Originally published by LA Times
So President Trump on Thursday essentially told every law-enforcement agency in California that were it not for the presence of federal immigration and border agents, they "would see crime like no one's ever seen crime in this country."
Really. Of course, whether Trump believes that or was just blowing his usual smoke is impossible to know.
But it's remarkable that the president of the United States could delude himself that the nearly 80,000 law enforcement officers in California would just be overwhelmed by crime if a few thousand Immigration and Customs Enforcement and border patrol agents suddenly moved to Arizona.
And it directly undercuts ICE's current strategy of adding agents here to conduct neighborhood and workplace raids as payback for state and local laws barring official cooperation with immigration enforcement.
So which is it, punish California with more agents, or fewer?
Let's go with fewer. It would reduce the level of fear in our immigrant neighborhoods and among the American children and partners of otherwise law-abiding folks wondering if they'll be the next ones to be swept into the immigration detention system.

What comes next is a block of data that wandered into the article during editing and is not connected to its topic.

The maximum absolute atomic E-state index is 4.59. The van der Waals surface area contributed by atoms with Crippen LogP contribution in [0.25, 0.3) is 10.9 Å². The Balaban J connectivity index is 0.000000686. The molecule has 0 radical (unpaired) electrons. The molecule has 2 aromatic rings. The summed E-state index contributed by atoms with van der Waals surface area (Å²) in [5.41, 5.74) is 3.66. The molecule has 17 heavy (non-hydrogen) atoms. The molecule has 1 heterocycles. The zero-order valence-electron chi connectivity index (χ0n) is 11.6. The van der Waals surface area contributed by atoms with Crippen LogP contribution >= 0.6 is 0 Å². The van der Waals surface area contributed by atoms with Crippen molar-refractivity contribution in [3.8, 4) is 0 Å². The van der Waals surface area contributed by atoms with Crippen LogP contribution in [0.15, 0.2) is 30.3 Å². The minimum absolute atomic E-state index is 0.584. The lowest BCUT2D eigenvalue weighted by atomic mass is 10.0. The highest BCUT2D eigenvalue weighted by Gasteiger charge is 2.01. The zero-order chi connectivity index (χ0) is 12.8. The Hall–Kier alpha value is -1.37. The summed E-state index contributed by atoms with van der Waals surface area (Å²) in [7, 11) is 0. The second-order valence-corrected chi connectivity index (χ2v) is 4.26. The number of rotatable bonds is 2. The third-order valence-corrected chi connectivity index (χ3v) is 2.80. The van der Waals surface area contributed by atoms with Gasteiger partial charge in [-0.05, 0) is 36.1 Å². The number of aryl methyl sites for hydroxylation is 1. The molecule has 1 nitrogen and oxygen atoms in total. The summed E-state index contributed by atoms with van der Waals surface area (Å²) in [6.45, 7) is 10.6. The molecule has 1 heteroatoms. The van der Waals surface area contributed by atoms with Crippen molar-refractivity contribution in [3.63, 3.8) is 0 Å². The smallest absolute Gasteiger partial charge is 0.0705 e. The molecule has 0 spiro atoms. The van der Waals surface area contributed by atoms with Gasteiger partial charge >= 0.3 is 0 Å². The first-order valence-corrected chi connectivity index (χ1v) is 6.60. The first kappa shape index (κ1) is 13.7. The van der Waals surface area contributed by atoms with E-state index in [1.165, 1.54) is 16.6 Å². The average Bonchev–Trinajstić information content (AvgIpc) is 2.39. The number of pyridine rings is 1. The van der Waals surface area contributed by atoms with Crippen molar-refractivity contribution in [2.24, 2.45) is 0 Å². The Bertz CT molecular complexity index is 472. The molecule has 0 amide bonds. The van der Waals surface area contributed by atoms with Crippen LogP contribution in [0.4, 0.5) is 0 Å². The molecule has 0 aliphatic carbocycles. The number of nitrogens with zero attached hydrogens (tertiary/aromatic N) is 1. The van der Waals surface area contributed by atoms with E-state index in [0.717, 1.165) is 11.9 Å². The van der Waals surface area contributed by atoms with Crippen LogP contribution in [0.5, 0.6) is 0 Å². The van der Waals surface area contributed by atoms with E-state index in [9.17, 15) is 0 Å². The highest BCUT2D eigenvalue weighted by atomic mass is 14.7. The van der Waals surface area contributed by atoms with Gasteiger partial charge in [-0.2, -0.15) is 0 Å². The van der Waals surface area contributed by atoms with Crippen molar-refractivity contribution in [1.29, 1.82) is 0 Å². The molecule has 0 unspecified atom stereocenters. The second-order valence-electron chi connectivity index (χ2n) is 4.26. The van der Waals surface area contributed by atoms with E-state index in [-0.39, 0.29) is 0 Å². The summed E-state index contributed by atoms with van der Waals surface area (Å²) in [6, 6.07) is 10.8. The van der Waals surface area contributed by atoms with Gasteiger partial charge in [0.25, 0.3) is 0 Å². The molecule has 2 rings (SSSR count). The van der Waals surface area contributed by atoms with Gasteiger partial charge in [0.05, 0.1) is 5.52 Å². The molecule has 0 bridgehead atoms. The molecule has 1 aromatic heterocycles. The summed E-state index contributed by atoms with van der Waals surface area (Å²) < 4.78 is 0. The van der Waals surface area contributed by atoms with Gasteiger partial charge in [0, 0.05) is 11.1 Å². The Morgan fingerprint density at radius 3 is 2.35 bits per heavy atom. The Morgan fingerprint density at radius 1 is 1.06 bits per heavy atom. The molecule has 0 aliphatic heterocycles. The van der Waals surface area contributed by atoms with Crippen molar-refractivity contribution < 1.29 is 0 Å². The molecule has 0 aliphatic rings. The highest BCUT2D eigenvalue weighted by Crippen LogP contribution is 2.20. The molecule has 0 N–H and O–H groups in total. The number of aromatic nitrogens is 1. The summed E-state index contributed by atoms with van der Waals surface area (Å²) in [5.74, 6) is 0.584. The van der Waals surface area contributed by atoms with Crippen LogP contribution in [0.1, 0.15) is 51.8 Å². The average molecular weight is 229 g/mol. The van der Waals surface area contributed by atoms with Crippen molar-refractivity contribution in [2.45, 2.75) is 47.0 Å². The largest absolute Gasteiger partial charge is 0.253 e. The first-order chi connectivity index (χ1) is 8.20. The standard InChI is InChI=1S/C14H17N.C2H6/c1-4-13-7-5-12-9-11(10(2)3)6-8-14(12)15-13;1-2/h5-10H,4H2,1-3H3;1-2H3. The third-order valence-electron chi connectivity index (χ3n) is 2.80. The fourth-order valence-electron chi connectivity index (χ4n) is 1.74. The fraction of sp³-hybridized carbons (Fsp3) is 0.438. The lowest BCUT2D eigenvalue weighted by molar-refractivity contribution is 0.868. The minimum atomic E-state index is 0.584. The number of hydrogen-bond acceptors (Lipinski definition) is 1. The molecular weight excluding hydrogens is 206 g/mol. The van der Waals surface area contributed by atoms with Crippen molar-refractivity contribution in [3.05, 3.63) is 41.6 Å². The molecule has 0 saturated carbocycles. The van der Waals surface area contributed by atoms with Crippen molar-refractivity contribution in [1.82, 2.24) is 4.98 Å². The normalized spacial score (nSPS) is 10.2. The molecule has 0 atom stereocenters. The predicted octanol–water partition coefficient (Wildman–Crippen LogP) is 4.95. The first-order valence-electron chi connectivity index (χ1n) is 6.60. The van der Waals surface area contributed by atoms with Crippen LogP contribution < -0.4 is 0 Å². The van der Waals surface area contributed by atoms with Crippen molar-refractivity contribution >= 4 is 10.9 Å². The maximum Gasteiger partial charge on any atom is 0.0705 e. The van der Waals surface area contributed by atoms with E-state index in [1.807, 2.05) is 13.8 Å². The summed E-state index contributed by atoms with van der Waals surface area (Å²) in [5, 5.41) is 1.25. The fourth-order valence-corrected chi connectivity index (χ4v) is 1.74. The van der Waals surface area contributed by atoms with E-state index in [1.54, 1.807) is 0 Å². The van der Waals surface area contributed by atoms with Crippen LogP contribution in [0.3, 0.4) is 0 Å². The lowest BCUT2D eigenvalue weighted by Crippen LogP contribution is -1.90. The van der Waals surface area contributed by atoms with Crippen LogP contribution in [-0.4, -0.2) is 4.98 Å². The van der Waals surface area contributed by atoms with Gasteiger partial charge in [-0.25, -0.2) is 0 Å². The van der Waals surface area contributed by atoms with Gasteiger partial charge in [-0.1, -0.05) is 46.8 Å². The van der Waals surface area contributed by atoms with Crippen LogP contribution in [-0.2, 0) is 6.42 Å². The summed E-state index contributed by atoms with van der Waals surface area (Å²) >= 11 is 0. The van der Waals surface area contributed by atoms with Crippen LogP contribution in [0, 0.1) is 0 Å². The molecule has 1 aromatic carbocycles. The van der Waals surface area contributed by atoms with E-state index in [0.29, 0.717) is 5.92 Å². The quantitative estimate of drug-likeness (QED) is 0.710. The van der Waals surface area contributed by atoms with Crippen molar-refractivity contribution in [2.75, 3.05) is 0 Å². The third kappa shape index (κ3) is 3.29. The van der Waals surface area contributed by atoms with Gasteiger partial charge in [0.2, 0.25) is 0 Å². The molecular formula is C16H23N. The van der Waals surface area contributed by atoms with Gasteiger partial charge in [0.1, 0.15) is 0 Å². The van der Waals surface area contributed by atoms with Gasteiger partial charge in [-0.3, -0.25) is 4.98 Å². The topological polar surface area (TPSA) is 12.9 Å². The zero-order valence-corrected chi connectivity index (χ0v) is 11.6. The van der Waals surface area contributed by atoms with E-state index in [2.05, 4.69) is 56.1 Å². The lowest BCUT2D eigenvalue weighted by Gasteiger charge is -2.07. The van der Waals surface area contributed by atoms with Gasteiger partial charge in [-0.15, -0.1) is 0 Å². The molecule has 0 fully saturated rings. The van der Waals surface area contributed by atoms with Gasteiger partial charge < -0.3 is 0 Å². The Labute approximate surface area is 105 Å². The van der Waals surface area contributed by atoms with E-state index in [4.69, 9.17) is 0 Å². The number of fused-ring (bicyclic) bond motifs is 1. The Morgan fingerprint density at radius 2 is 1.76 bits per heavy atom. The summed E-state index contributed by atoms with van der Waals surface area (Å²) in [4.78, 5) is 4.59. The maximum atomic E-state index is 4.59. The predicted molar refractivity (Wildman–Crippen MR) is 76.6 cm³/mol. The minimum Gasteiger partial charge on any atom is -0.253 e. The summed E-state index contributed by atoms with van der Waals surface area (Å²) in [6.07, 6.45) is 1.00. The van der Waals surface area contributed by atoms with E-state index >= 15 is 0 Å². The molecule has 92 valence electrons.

If Trump did withdraw his immigration and border agents, California might conceivably wind up with more immigrants living here without the federal government's permission, but that doesn't mean that crime would worsen. In fact, things might improve. Numerous studies show that immigrants — no matter their legal status — commit crimesat lower rates than native-born Americans.
So if Trump does tell "ICE and Border Patrol, let California alone," as he phrased it, the pressure would be off immigrant communities, likely improving the reporting and prosecution of crimes among people who commit fewer of them.
And maybe they'd have a little breathing room until Congress gets around to adopting humane comprehensive immigration reform.
Trump framed his little diatribe within the context of the MS-13 street gang, which he said "actually have franchises going to Los Angeles," missing the history of the gang.
It began here in Los Angeles among people fleeing the 1980s Salvadoran civil war (in which the U.S. backed one of the factions), and then flourished in El Salvador when Los Angeles-based members were deported.
Its expansive presence and power is one of the most destabilizing forces in El Salvador, Guatemala and Honduras, and a major factor in the decision by young Central Americans to flee north.
While gangs, particularly MS-13, are an issue in Los Angeles and elsewhere, Trump's modus operandi here is to use the specter of bad guys and violence as a reason to shut the borders, particularly to people of color from what he calls "shithole countries."
California has been right to delineate a sharp line between its responsibility to maintain public safety and enforce local and state laws, and the federal government's responsibility to enforce civil immigration laws.
If the president thinks that means he ought to pull his immigration agents, well, that's a punishment California can probably weather.